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12.05.2023 | KPMG Law Insights

Bundestag and Bundesrat pass whistleblower protection law

The Whistleblower Protection Act has been passed. On May 9, 2023, the Mediation Committee of the Bundestag and Bundesrat reached an agreement and submitted a recommended resolution on the draft bill. The Bundestag approved this on May 11, 2023, the Federal Council then immediately on May 12, 2023 approved. The law will thus enter into force one month after promulgation, i.e. probably in mid-June 2023.

The Whistleblower Protection Act is intended to implement the so-called Whistleblower Directive of the EU (2019/1937). The deadline for this had already expired on December 17, 2021. Although the Bundestag had already passed the law on February 10, 2023, the Bundesrat (upper house of the German parliament) refused to give its approval at the time, which is why a mediation committee was set up.

The purpose of the regulation is to improve the enforcement of European and German law by strengthening the protection of employees who draw attention to wrongdoing in their organization or in their authority.

Here are the key points of the new law:

Scope of application of the Whistleblower Protection Act

The new whistleblower protection rules apply to private and public employment employers with 50 or more employees. Private employment employers with typically 50 to 249 employees will still be given a grace period for implementation and will not be required to have their internal reporting offices in place as early as mid-June 2023, but rather as late as December 17, 2023. Employees, civil servants, self-employed persons, partners, interns, volunteers, employees of suppliers and persons whose employment relationship has already ended or has not yet begun or is in a pre-contractual stage fall under the legal protection as whistleblowers.

The Act does not apply to the reporting of all wrongdoing, but only to criminal offenses and certain misdemeanors as well as other violations of law that are listed in the catalog of Section 1 of the Whistleblower Protection Act. A further prerequisite is that these legal provisions are violated in the course of a professional, business or official activity.

Obligation to establish a reporting office

Employers with at least 50 employees each, as a rule, are required to set up an internal reporting office for tips. Internal reporting channels must allow reports in verbal or text form. Personal meetings with a person from the internal reporting office must also be made possible.

Hotlines are not required to accept anonymous reports. This was originally provided for in the legislation; however, this passage was deleted in the Mediation Committee.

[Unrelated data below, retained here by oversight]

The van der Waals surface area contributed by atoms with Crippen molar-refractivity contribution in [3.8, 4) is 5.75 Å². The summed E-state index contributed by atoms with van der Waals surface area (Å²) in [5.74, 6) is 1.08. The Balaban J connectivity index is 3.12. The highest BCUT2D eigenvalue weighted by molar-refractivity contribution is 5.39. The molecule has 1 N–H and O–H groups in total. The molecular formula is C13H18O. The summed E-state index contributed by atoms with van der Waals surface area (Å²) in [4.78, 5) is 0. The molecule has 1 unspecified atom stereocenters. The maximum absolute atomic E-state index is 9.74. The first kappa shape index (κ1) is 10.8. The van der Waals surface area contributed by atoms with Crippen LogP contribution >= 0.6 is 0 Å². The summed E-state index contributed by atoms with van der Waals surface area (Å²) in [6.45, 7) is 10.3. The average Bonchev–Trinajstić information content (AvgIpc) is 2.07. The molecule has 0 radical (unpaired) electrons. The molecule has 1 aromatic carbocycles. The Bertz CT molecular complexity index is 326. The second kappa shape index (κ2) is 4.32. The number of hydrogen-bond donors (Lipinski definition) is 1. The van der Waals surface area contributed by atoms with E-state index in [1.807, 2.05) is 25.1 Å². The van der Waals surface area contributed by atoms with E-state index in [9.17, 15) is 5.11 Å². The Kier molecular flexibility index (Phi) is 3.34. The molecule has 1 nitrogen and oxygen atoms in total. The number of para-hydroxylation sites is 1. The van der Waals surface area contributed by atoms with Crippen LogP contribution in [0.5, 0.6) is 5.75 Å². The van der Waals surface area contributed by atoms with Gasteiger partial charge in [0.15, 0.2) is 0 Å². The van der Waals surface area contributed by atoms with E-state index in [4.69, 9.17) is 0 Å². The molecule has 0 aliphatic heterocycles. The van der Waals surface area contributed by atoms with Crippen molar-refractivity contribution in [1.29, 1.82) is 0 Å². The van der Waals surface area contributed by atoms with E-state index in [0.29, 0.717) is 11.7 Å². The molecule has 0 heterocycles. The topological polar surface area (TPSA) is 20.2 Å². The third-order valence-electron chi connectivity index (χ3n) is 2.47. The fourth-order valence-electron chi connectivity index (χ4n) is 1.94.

The reporting offices check the validity of the indications and initiate appropriate follow-up measures. These are usually internal investigations, either by the employment provider itself or by another competent body.

Whistleblowers are not bound to the internal reporting office; they can also contact an external reporting office directly in accordance with the Whistleblower Protection Act.

Whistleblowers must not be disadvantaged

If someone has made a tip and is discriminated against in connection with his or her professional activities, the law presumes that this is a reprisal because of the tip. The employer bears the burden of proving that the adverse action is justified for other reasons. However, the person giving notice must make a substantiated claim that the adverse action is a reprisal. If reprisals actually occur, the whistleblower can claim damages, for example.

Fines for whistleblowers and for employment employers

Both the whistleblower and the company may be subject to fines. A person who knowingly spreads false facts is as much in violation of the law as a person who obstructs communication. Fines may also be imposed if the hotline is not established, reprisals are taken against whistleblowers, or confidentiality is not maintained. The amount of the fine can be up to 50,000 euros and, if necessary, can be increased up to ten times this amount with respect to companies.

Conclusion

Germany is one of the last EU countries to finally have a whistleblower protection law – the KPMG Law Whitepaper provides a general overview. That it was coming has long been known, and many employers have already voluntarily set up a whistleblower hotline. As an employer, you should be informed about legal violations in the company as early as possible. It is to be welcomed that there is now clarity and that the procedures can be designed. Of course, employment providers are free to create additional options for reporting beyond the minimum legal requirements. For example, the relationship to the “complaints mechanism” under the Supply Chain Act, which is to be designed in a very similar way in parts, needs to be clarified.

All private and public employment providers should establish and publicize an internal reporting office and appropriate reporting channels as soon as possible.

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bfedermann@kpmg-law.com

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